Industrial applications
Consumer applications
Drones for process monitoring and optimization
Home robotics; e.g., robotic vacuum cleaners, and robotic lawn mowers
Human-machine collaboration
Home security
Quality and process control
Entertainment (virtual reality)
Mixed reality (MR), e.g. for assembly tasks
Wearables; e.g., helmets and clothing

Fully Embedded Vision products for OEMs, Industrial Customers and Users

It is all about efficiency. Embedded Vision brings vision technology to its simplest formula “capture, process, respond”. The building blocks of a true embedded vision systems are:

Embedded Vision requires more analysis and processing of the image data, so an embedded vision product typically includes back-end processing that is done on either an ISP or GPU. Intelligent algorithms running on these devices allow the machine to analyze the incoming video data, process and interpret them to make decisions and react accordingly. Embedded vision products provide not only data, but results based on this data.

“Embedded Vision does not have to be small but it has to be smart.” – Darren Bessette

Typical embedded vision components come in small form factors, but this does not mean that they can only be used in small or low-cost devices. Self-driving cars are the exception to using embedded vision in small, low cost devices. A better way to think of embedded vision is to think of smart imaging that does not need human interaction to process and react to the imaging/video stream. Embedded Vision is enabling machines to see and think, powering the Vision of Things (VoT) of the future.
 

Embedded Vision for Smart Factory and IoT

Today, the afore mentioned features of embedded vision, and the wide range of available design options, make embedded vision systems the basis for intelligent automation in the Smart Factory, and modern production. The potential of seeing, thinking, and interactive machines comes into full play both in “Internet of Things” (IoT) environments, and networked systems.

Embedded Vision does not only take pass / fail or yes / no decisions based on some criteria, it provides a broader form of intelligence leveraging neural networks that massage and analyze the image data and information. Embedded Vision systems moves from pre-defined actions based on specific inputs to specific reactions to spontaneous situations, with real-time decision making and resulting activities. This is similar to how smart cameras work but allows for adaptation and expansion with evolving responses as more scenarios are encountered and evaluated. Also, the “smarts” are being increasingly integrated into every kind of device. This creates new IoT devices that are more aware and better able to process inputs from their surroundings, further propagating how Embedded Vision is enabling more VoT devices.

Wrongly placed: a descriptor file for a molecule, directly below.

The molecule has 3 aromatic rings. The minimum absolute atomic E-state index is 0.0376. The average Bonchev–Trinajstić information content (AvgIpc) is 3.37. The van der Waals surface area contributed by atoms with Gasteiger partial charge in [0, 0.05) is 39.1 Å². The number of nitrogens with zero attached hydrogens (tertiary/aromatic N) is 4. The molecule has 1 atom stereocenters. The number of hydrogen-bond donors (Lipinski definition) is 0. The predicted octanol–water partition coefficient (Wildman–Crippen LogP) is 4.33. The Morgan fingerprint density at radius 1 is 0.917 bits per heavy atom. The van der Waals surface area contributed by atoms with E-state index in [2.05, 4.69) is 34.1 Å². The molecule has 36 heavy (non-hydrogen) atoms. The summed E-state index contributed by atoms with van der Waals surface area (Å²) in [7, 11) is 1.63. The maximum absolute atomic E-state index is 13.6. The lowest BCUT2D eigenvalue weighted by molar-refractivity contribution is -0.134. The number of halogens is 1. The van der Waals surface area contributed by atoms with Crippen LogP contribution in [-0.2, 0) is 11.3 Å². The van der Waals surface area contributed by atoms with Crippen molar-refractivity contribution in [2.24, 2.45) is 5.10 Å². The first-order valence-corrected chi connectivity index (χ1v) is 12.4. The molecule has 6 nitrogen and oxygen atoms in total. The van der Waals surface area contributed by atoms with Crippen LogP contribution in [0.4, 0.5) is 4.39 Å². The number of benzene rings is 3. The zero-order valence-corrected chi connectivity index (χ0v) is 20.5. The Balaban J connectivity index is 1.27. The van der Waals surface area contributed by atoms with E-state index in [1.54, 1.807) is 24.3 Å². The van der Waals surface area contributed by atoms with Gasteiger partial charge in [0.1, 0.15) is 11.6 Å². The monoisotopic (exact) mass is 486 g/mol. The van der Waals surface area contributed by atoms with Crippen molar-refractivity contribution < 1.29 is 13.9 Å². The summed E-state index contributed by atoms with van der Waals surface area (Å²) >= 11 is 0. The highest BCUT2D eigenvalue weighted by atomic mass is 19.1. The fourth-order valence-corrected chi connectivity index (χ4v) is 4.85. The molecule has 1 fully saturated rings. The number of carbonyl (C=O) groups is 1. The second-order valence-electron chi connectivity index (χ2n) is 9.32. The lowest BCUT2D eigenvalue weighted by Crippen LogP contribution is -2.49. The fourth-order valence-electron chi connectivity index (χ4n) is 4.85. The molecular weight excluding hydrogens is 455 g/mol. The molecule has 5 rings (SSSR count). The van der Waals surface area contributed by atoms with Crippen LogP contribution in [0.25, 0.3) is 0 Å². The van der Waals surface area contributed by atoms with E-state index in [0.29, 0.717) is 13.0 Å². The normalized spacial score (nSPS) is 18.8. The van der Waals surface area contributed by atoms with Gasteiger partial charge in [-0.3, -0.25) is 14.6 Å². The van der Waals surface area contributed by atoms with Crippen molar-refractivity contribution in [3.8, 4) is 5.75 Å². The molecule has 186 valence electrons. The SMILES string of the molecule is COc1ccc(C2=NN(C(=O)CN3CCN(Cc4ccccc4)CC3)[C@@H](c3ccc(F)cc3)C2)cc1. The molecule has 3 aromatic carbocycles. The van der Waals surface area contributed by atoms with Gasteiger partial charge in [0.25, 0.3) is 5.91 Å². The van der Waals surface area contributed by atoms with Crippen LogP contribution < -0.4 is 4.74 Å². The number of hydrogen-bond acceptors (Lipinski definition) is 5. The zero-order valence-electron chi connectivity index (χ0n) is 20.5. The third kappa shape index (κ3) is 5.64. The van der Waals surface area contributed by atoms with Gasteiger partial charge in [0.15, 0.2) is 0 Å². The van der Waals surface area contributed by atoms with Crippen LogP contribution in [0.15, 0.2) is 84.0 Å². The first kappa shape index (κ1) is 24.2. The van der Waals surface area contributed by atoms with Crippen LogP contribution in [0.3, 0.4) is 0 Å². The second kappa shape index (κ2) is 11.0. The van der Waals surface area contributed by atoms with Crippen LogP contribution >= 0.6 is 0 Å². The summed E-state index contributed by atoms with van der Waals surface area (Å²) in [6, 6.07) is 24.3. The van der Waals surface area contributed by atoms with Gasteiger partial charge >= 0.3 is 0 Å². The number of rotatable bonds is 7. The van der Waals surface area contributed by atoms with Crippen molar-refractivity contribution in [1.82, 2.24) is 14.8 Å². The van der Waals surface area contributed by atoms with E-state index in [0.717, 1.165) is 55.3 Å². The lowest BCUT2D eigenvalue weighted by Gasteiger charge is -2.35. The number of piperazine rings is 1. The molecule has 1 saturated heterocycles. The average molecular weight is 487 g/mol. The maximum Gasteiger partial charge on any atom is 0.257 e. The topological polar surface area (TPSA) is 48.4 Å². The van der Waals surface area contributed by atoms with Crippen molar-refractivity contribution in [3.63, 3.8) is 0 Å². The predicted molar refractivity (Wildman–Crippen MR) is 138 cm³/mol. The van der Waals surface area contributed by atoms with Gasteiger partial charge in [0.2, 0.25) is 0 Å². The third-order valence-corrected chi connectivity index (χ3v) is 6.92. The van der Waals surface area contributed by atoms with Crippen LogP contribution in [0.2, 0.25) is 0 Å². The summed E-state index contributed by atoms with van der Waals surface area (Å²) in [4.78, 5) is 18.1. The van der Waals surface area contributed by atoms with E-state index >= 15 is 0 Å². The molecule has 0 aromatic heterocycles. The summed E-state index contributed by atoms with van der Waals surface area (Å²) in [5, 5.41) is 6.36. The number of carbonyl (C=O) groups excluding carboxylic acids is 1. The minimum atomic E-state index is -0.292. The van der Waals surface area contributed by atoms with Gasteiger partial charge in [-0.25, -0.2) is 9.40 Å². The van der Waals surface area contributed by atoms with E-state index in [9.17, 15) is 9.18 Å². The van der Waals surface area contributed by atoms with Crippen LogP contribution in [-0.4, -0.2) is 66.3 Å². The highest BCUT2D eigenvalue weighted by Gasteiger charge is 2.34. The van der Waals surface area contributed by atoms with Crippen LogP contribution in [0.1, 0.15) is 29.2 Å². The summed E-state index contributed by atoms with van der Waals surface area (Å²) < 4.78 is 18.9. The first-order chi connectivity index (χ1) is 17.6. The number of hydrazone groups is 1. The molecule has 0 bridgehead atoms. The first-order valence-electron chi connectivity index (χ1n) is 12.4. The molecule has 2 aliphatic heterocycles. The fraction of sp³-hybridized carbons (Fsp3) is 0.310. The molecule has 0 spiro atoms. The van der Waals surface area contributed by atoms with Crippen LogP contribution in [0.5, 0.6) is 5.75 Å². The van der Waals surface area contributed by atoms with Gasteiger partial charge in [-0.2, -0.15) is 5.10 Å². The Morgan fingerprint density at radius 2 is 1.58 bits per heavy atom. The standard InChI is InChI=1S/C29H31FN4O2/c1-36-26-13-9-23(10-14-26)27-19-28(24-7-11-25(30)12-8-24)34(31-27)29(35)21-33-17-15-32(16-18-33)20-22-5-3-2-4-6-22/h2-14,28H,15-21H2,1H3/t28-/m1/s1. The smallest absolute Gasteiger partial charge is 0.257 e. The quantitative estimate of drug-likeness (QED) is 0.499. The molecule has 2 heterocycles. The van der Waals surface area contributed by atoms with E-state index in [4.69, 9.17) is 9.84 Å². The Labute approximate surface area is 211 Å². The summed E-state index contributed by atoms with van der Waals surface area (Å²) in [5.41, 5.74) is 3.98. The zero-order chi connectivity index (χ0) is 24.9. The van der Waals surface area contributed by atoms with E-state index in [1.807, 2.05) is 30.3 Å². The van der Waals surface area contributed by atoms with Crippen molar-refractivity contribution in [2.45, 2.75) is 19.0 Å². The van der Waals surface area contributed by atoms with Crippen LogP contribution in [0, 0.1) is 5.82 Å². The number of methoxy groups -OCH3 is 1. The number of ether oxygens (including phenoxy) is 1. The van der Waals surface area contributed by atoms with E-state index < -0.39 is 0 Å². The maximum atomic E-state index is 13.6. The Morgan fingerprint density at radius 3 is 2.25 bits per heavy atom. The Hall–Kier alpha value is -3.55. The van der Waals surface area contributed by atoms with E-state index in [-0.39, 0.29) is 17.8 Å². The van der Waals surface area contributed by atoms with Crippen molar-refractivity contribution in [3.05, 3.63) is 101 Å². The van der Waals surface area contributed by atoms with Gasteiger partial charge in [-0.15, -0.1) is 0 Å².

Most industrial and consumer products are internet-aware today, exchanging data with one another using local networks and the cloud. With the addition ofvision, these devices will be controllable via eye tracking, face or gesture recognition. As an example, a refrigerator with embedded vision inside would be able to recognize what food has been consumed and then automatically add it to the family’s online shopping list. Using intelligent embedded vision, security applications can count people, create heat maps, or identify persons of interest and share the visual and analytics data within networks. When it comes to self-driving cars, embedded vision steers the vehicle within its lane on the road and avoids obstacles that may appear without any warning. This example highlights the importance of Embedded Vision in this application to not only to see but to also understand the scene and react accordingly. From a technical perspective, a smart embedded vision system not only recognizes defects or abnormalities based on pre-defined criteria, it can determine an appropriate response to correct or avoid them. Embedded Vision provides a more comprehensive view of the world by recognizing, understanding and identifying the environment without further external interaction.

The integration of different vision systems with a variety of video and vision inputs and outputs, and different imaging pipelines, is a challenge to new embedded architectures, and image-processing analyses in real time. Triggers and control pulses can be controlled synchronously within the overall system; even in dynamic systems under changing conditions. Herein lies the advantage of embedded vision, and the opportunity to have new applications see and think with the help of image processing. Manufacturers need consistently precise results for quality control, robotic control, and more efficient production – the ever-increasing integration of embedded vision, and its further development help to ensure its successful implementation.

FRAMOS enables machines to see and think. Whether it’s about selecting individual components or complex system compositions for embedded vision, our engineers support with both technical expertise and services. Ranging from sensors to systems, the FRAMOS engineering services helps in choosing the right components, customizing solutions or completely developing specific solutions for embedded vision systems.